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Orlando Shooting and Its Implications for US Counter-Terrorism Strategy

Jun 30 , 2016
  • Chen Jimin

    Associate Research Fellow, CPC Party School

On June 12, an American-born gunman named Omar Mateen, whose parents are Afghan immigrants, killed 49 people and injured 53 others at a nightclub in Orlando, Florida. It has become the most serious mass killing the United States suffered since the 9/11 incident. The gunman declared allegiance to the militant group Islamic State, which indicates the attack was an act of terrorism. President Obama condemned it as “the brutal murder — a horrific massacre”, “an act of terror and an act of hate” and defined it as an example of “homegrown extremism”.

Faced with repeated homegrown terrorist attacks, the United States needs a comprehensive security strategy to deal with it.

First, in terms of security in society, the US government should realize the importance of strict gun control. It is an impossible mission to completely ban guns in the US. It is feasible, however, to take some concrete measures to control gun’s sales, such as more rigorous security background checks on buyers, including their mental status, and bans on the sale of assault rifles.

Second and more critically, the US needs to break through the limitations of partisan politics, coordinate a stance on gun control policies and take decisive actions. In the case of Orlando shooting, it highlighted the partisan differences in American politics once again. The Democrats called for stricter gun control measures and tried to pass legislation in Congress, while the Republicans still opposed. In fact, because of the strong opposition from Republicans, President Obama felt he had no choice but to issue an executive order on gun-control policy earlier this year. From this perspective, the partisan polarization has paralyzed American politics, which makes controversial issues such as gun control and immigration policy reform difficult to make progress solving.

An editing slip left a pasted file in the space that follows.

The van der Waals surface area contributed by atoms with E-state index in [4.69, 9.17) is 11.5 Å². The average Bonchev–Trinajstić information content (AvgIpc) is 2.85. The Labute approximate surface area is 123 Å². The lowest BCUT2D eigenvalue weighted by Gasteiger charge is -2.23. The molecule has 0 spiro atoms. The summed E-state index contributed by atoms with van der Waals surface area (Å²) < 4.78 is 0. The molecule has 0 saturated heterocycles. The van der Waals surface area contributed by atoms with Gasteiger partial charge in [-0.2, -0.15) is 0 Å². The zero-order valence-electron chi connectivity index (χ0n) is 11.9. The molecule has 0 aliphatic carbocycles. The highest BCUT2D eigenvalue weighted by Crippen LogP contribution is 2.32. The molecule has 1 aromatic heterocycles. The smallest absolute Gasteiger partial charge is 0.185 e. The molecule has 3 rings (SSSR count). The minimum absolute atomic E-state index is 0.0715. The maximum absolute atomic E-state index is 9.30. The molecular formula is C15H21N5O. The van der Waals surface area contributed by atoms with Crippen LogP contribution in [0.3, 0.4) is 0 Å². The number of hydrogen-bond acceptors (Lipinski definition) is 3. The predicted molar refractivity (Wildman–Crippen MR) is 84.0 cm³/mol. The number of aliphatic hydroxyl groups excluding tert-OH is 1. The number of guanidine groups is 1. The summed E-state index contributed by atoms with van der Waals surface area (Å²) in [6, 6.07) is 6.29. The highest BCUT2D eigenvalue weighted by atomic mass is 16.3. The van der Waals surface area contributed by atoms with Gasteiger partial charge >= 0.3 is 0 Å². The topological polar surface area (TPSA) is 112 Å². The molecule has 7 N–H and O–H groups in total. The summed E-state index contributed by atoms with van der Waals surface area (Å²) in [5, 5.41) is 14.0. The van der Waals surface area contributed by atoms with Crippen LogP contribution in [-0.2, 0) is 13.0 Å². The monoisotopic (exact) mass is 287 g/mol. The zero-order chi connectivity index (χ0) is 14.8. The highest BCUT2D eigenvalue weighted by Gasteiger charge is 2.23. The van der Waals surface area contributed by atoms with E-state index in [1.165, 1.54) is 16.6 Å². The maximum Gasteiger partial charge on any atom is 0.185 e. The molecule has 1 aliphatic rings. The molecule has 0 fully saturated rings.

Third, the United States needs to strengthen social integration and promote the unity of different religions and ethnic groups. In the mass shooting cases in San Bernardino, Calif. last year and in Orlando recently, the attackers are influenced and driven by extremist ideology. Moreover, they are all Muslims, which prompts the American public to construct a linkage between the terrorism and the Muslims. Although President Obama handled the relationship very carefully and refused to use the words like “Islamic extremism” or “radical Islam” in his speech, some politicians have been continuously agitating about the threat of “radical Islam” for political purpose. After the shooting, Trump made a speech said that Obama “disgracefully refused to even say the words ‘Radical Islam’” and “should step down”. If Hillary Clinton did not say the two words, she “should get out of this race for the Presidency.” He also called for a ban on immigrants from any area of the world with a history of terrorist attacks against the United States, especially Muslim immigrants. Trump said in a speech in New Hampshire that “admitting hundreds of thousands of refugees from the Middle East with no system to vet them” could be “a better, bigger, more horrible version than the legendary Trojan Horse ever was”. In addition, Trump also called for mosque surveillance.